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Albert Chen
June 26, 2006
Trade Deficit
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June 26, 2006

Baseball

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Trade Deficit

Big names are being thrown around as the nonwaiver deadline approaches, but the truth is, the pickings will be slim

The July 31 nonwaiver trade deadline is still more than five weeks away, but general managers around the majors are already busy asking one another, Deal or no deal? "I'm starting to get calls about my players every hour," says Nationals G.M. Jim Bowden, whose club was not one of the 19 teams within five games of a playoff spot at week's end. With so many anxious buyers revving up trade rumors, here's a look at what's fact and what's fiction as the deadline looms.

The Marlins will try to deal Dontrelle Willis
Fiction. Owner Jeffrey Loria has been steadfast about retaining his franchise players, ace lefthander Willis and third baseman Miguel Cabrera. Here's why you should believe him: Florida's young club, which won 12 of its first 15 games in June, could be a contender sooner than anyone projected after last winter's fire sale. Though Willis will most likely land a contract worth more than $7 million in arbitration next winter, there's no urgency to further slash the team's meager payroll (a major-league-low $15 million) this season. With Willis off the market, the crop of available starters is thin. A's G.M. Billy Beane is willing to deal lefty Barry Zito, a free agent next fall, but he wants a costly package in return--up to two top prospects and a major league starter. So pitching-starved contenders without a wealth of minor league talent, such as the Yankees, can forget about landing Zito. Says one National League executive, "If you're looking for a starter, bad news: [The Angels'] Jeff Weaver and [the Twins'] Kyle Lohse may be as good as it gets."

The Yanks and the Red Sox are the AL East's only aggressive bidders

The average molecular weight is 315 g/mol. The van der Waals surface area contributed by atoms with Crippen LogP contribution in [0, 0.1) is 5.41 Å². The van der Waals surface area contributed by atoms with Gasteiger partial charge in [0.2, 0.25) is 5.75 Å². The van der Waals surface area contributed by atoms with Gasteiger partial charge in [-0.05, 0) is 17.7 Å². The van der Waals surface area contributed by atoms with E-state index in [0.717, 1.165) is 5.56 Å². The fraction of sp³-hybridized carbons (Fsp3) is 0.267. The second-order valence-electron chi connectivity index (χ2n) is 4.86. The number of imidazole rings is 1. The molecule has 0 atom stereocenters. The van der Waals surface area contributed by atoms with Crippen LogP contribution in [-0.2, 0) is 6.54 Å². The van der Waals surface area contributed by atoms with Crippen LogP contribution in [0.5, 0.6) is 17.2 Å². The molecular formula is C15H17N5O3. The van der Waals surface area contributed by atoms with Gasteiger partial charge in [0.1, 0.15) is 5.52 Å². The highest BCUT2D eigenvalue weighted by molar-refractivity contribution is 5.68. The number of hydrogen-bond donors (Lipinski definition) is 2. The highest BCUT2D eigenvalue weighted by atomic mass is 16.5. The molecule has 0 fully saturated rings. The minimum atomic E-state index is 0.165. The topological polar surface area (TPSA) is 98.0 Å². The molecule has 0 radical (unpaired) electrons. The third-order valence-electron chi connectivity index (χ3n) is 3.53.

Fiction. The Blue Jays, who through Sunday were three games out of first, figure to be prominent in July deal-making. G.M. J.P. Ricciardi wants to fortify his bullpen, which has logged the third most innings in the league and was ranked 22nd in ERA in the majors. The Marlins' Joe Borowski and the Pirates' Salomon Torres are among the desirable relievers available. Meanwhile, the Red Sox want a starting pitcher (they have inquired about Weaver), and the Yankees, with Hideki Matsui and Gary Sheffield hurt, need outfield help.

Alfonso Soriano is on the block
Fact. Three months ago the Nationals' Bowden found no takers when he dangled Soriano, after the All-Star second baseman refused at first to move to the outfield. But since filling the hole in left adequately and showing that he can still put up big numbers in cavernous RFK Stadium--he was on pace to hit 55 homers--a line of suitors has formed. Since new team president Stan Kasten wants to rebuild from the ground up, teams flush with young talent, such as the Dodgers and the Angels, have the edge.

The Reds will unload Junior
Fiction. With his team a surprise contender, high-priced centerfielder Ken Griffey Jr. isn't going anywhere. But another top outfielder in the NL Central might: the Brewers' Carlos Lee, who was tied for third in the league in homers (23) and ranked fifth in RBIs (58). The consistent and durable Lee is headed for free agency, but he will draw interest this summer once Milwaukee, already eight games out of first, is convinced it can't make the playoffs. Lee would command a lower price than Soriano, so he might be the outfield fix the Yankees are looking for. Says an NL executive, "Given the number of buyers and scarcity of top talent, he'll be one of the most coveted players."

Check out John Donovan's power rankings at SI.com/baseball.

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